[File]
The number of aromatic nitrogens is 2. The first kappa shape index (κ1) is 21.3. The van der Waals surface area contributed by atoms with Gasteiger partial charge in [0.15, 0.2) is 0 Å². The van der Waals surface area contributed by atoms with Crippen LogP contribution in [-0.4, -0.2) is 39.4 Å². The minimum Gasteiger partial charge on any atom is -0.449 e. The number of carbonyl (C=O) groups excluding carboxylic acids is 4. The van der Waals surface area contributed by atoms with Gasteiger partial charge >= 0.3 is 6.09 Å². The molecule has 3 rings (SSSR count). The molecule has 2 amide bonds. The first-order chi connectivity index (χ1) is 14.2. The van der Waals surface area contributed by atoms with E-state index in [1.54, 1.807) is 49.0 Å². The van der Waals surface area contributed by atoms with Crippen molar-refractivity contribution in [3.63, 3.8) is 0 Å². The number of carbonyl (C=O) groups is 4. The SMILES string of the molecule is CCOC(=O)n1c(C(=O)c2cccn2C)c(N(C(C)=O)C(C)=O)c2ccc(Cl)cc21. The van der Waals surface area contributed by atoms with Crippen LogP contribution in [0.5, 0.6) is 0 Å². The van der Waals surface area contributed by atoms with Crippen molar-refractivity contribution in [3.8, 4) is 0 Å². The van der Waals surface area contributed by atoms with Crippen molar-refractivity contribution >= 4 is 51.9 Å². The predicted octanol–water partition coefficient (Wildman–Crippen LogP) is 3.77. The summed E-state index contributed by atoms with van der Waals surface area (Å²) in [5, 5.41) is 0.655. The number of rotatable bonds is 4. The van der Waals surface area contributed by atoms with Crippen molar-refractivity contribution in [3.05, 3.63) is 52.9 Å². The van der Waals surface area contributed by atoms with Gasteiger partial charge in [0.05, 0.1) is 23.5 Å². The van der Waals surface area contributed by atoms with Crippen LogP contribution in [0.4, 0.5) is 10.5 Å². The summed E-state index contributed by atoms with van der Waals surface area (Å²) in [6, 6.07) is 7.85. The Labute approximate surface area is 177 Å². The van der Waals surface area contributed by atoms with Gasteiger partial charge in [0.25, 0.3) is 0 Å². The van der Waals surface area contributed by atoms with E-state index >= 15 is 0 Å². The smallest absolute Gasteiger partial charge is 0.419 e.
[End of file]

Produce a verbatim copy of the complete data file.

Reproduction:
The number of aromatic nitrogens is 2. The first kappa shape index (κ1) is 21.3. The van der Waals surface area contributed by atoms with Gasteiger partial charge in [0.15, 0.2) is 0 Å². The van der Waals surface area contributed by atoms with Crippen LogP contribution in [-0.4, -0.2) is 39.4 Å². The minimum Gasteiger partial charge on any atom is -0.449 e. The number of carbonyl (C=O) groups excluding carboxylic acids is 4. The van der Waals surface area contributed by atoms with Gasteiger partial charge >= 0.3 is 6.09 Å². The molecule has 3 rings (SSSR count). The molecule has 2 amide bonds. The first-order chi connectivity index (χ1) is 14.2. The van der Waals surface area contributed by atoms with E-state index in [1.54, 1.807) is 49.0 Å². The van der Waals surface area contributed by atoms with Crippen molar-refractivity contribution in [3.63, 3.8) is 0 Å². The number of carbonyl (C=O) groups is 4. The SMILES string of the molecule is CCOC(=O)n1c(C(=O)c2cccn2C)c(N(C(C)=O)C(C)=O)c2ccc(Cl)cc21. The van der Waals surface area contributed by atoms with Crippen LogP contribution in [0.5, 0.6) is 0 Å². The van der Waals surface area contributed by atoms with Crippen molar-refractivity contribution in [3.8, 4) is 0 Å². The van der Waals surface area contributed by atoms with Crippen molar-refractivity contribution >= 4 is 51.9 Å². The predicted octanol–water partition coefficient (Wildman–Crippen LogP) is 3.77. The summed E-state index contributed by atoms with van der Waals surface area (Å²) in [5, 5.41) is 0.655. The number of rotatable bonds is 4. The van der Waals surface area contributed by atoms with Crippen molar-refractivity contribution in [3.05, 3.63) is 52.9 Å². The van der Waals surface area contributed by atoms with Gasteiger partial charge in [0.05, 0.1) is 23.5 Å². The van der Waals surface area contributed by atoms with Crippen LogP contribution in [0.4, 0.5) is 10.5 Å². The summed E-state index contributed by atoms with van der Waals surface area (Å²) in [6, 6.07) is 7.85. The Labute approximate surface area is 177 Å². The van der Waals surface area contributed by atoms with Gasteiger partial charge in [0.25, 0.3) is 0 Å². The van der Waals surface area contributed by atoms with E-state index >= 15 is 0 Å². The smallest absolute Gasteiger partial charge is 0.419 e.